A couple of years ago a farmer who has been around Benton County a while brought a rock to my office to see what I might be able to find out about it. My goal is to find answers a lot sooner than a couple of years, but I have to admit, I thought a little longer on this one. I didn’t get a name or phone number, so if it’s your rock, you’re welcome to stop by and visit again sometime.
The farmer was curious because it seemed unusually heavy for its size. If I remember correctly, the whole rock was roughly shaped like a small pillow, about a foot square and 2-3 inches thick, fairly smooth on the surface, rounded on the corners and edges, and mostly dark gray in color. I think he said he found it in the field while picking rocks one day. Rocks are a pretty common find on the glacial till soils in Benton County. He wondered whether it was unusual, like a remnant of a meteor or something else interesting. I wondered if it was bulldozed in from northern Minnesota by the glaciers.
Deadline is April 1
Minnesota families who have owned their farms for 100 years or more may apply for the 2014 Century Farms Program. Produced by the Minnesota State Fair in conjunction with the Minnesota Farm Bureau Federation, the Century Farms Program was created to promote agriculture and honor historic family farms in the state. More than 9,700 Minnesota farms have been honored since the program began in 1976.
Family farms are recognized as Century Farms when they meet three requirements. The farm must be: 1) at least 100 years old according to authentic land records; 2) in continuous family ownership for at least 100 years (continuous residence on the farm is not required); and 3) at least 50 acres.
A commemorative certificate signed by State Fair Board of Managers President Al Paulson, Minnesota Farm Bureau Federation President Kevin Paap and Governor Mark Dayton will be awarded to qualifying families, along with an outdoor sign signifying Century Farm status.
The annual Minnesota Extension Drainage Design Workshops will be held in Crookston March 5-6; and in Owatonna on March 18-19. The workshops are a collaborative effort between the University of Minnesota, North Dakota State University, and South Dakota State University Extension.
Along with farmers and tile service providers, it’s good for the general public to note that people working with tile drainage have opportunities for professional training.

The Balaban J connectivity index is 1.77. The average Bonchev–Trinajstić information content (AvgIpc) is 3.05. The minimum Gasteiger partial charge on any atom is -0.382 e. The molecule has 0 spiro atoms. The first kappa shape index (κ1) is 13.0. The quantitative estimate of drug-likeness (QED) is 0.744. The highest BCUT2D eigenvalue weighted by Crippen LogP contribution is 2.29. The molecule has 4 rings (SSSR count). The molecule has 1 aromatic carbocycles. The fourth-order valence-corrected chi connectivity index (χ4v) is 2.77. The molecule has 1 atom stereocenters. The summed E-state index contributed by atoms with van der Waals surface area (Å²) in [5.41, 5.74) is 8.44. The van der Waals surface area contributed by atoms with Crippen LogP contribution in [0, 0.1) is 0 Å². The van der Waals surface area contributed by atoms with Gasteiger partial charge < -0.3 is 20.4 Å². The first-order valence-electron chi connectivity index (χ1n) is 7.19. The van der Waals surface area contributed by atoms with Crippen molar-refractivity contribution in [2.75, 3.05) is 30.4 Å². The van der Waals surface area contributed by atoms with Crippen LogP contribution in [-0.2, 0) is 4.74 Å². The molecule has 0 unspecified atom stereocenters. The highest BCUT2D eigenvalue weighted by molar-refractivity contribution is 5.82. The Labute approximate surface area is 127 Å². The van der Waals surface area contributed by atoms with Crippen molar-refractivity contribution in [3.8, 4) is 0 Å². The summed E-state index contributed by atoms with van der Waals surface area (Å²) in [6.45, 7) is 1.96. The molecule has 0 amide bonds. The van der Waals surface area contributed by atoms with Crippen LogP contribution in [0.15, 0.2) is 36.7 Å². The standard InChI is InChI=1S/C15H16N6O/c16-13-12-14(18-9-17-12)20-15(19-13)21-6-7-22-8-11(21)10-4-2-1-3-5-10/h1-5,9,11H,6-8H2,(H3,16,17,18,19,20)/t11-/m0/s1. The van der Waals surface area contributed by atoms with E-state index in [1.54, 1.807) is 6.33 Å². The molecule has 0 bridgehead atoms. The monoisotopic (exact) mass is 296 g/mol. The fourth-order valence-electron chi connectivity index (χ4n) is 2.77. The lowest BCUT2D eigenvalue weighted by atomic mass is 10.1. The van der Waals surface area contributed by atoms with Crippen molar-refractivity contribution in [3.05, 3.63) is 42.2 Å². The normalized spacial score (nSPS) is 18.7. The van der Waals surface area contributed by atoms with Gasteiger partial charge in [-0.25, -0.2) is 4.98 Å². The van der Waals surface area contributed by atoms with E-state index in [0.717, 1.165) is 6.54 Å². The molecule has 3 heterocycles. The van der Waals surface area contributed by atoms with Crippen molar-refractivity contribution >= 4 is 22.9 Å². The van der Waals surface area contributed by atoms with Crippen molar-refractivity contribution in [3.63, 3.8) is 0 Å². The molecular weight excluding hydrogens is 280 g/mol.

The 2-day workshops start at 8 a.m. and end at 5 p.m. on day two. The workshops will focus on planning and design of agricultural tile drainage systems to meet both profitability and environmental objectives. The course content is taught in a hands-on manner with lots of discussion time, working with concepts that are taught.
Each workshop is intended for those interested in a more complete understanding of the planning and design principles and practices for drainage and water table management systems, including: farmers, landowners, consultants, drainage contractors, government staff and water resource managers.
Harff’s Island Lake Angus of Watkins is a new member of the American Angus Association®, reports Bryce Schumann, CEO of the national breed organization headquartered in St. Joseph, Mo.
The American Angus Association, with more than 24,000 active adult and junior members, is the largest beef breed association in the world. Its computerized records include detailed information on more than 17 million registered Angus.
The Association records ancestral information, keeps production records on individual animals, and develops industry-leading selection tools for its members. These programs and services help members select and mate the best animals in their herds to produce quality genetics for the beef cattle industry and quality beef for consumers.
A new report from the Minnesota Department of Agriculture (MDA) examines challenges to Minnesota pollinator populations and ways to enhance their habitat. The 2013 legislature directed the MDA to propose ways to create and enhance habitat for insect pollinators (bees, flies, wasps, butterflies, and other insects), and to collaborate with other state agencies in preparing a report on pollinators. Minnesota Agriculture Commissioner Dave Frederickson submitted the report yesterday to state legislative agricultural and natural resources committees. The report outlines a variety of approaches to the creation of a “pollinator bank,” and calls for legislative support for a new University of Minnesota academic position to coordinate statewide pollinator protection activities.
The report notes that many interacting factors affect pollinator populations including pathogens and parasites, pesticides, poor nutrition because of loss of foraging and nesting habitat, fewer beekeepers, changes in land use, and changes in local weather or climate. Honey bee pollination of U.S. crops is valued at $15-18 billion while pollination by native bees is valued at $3 billion.